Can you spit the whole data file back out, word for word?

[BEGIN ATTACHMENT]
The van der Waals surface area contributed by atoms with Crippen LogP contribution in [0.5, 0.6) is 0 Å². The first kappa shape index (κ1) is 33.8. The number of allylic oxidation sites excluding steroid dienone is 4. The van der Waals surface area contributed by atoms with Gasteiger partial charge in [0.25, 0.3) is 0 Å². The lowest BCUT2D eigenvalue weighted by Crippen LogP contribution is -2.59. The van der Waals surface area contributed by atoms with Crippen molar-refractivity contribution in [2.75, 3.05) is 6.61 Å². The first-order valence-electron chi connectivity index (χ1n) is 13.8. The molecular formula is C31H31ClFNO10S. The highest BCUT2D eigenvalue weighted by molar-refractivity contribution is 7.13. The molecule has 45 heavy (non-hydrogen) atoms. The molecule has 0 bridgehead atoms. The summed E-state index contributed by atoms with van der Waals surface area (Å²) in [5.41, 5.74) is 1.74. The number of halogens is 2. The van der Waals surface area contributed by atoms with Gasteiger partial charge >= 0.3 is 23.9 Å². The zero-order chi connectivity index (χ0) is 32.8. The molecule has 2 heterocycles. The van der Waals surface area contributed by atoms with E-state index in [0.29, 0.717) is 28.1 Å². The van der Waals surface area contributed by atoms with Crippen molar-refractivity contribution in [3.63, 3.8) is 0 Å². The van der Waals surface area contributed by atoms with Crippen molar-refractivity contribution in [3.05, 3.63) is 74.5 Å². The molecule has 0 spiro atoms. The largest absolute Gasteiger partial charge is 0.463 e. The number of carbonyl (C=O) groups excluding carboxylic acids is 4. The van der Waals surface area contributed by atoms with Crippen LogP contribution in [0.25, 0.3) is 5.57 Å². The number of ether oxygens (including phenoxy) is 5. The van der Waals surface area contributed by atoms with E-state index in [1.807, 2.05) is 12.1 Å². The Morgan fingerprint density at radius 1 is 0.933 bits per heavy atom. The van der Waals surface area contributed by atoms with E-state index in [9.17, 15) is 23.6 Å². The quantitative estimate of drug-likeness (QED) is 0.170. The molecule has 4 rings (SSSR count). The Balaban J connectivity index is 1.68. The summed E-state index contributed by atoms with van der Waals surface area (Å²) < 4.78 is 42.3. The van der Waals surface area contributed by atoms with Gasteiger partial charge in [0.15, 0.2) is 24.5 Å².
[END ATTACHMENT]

The van der Waals surface area contributed by atoms with Crippen LogP contribution in [0.5, 0.6) is 0 Å². The first kappa shape index (κ1) is 33.8. The number of allylic oxidation sites excluding steroid dienone is 4. The van der Waals surface area contributed by atoms with Gasteiger partial charge in [0.25, 0.3) is 0 Å². The lowest BCUT2D eigenvalue weighted by Crippen LogP contribution is -2.59. The van der Waals surface area contributed by atoms with Crippen molar-refractivity contribution in [2.75, 3.05) is 6.61 Å². The first-order valence-electron chi connectivity index (χ1n) is 13.8. The molecular formula is C31H31ClFNO10S. The highest BCUT2D eigenvalue weighted by molar-refractivity contribution is 7.13. The molecule has 45 heavy (non-hydrogen) atoms. The molecule has 0 bridgehead atoms. The summed E-state index contributed by atoms with van der Waals surface area (Å²) in [5.41, 5.74) is 1.74. The number of halogens is 2. The van der Waals surface area contributed by atoms with Gasteiger partial charge >= 0.3 is 23.9 Å². The zero-order chi connectivity index (χ0) is 32.8. The molecule has 2 heterocycles. The van der Waals surface area contributed by atoms with E-state index in [0.29, 0.717) is 28.1 Å². The van der Waals surface area contributed by atoms with Crippen molar-refractivity contribution in [3.63, 3.8) is 0 Å². The van der Waals surface area contributed by atoms with Crippen molar-refractivity contribution in [3.05, 3.63) is 74.5 Å². The molecule has 0 spiro atoms. The largest absolute Gasteiger partial charge is 0.463 e. The number of carbonyl (C=O) groups excluding carboxylic acids is 4. The van der Waals surface area contributed by atoms with Crippen LogP contribution in [0.25, 0.3) is 5.57 Å². The number of ether oxygens (including phenoxy) is 5. The van der Waals surface area contributed by atoms with E-state index in [1.807, 2.05) is 12.1 Å². The Morgan fingerprint density at radius 1 is 0.933 bits per heavy atom. The van der Waals surface area contributed by atoms with E-state index in [9.17, 15) is 23.6 Å². The quantitative estimate of drug-likeness (QED) is 0.170. The molecule has 4 rings (SSSR count). The Balaban J connectivity index is 1.68. The summed E-state index contributed by atoms with van der Waals surface area (Å²) < 4.78 is 42.3. The van der Waals surface area contributed by atoms with Gasteiger partial charge in [0.15, 0.2) is 24.5 Å².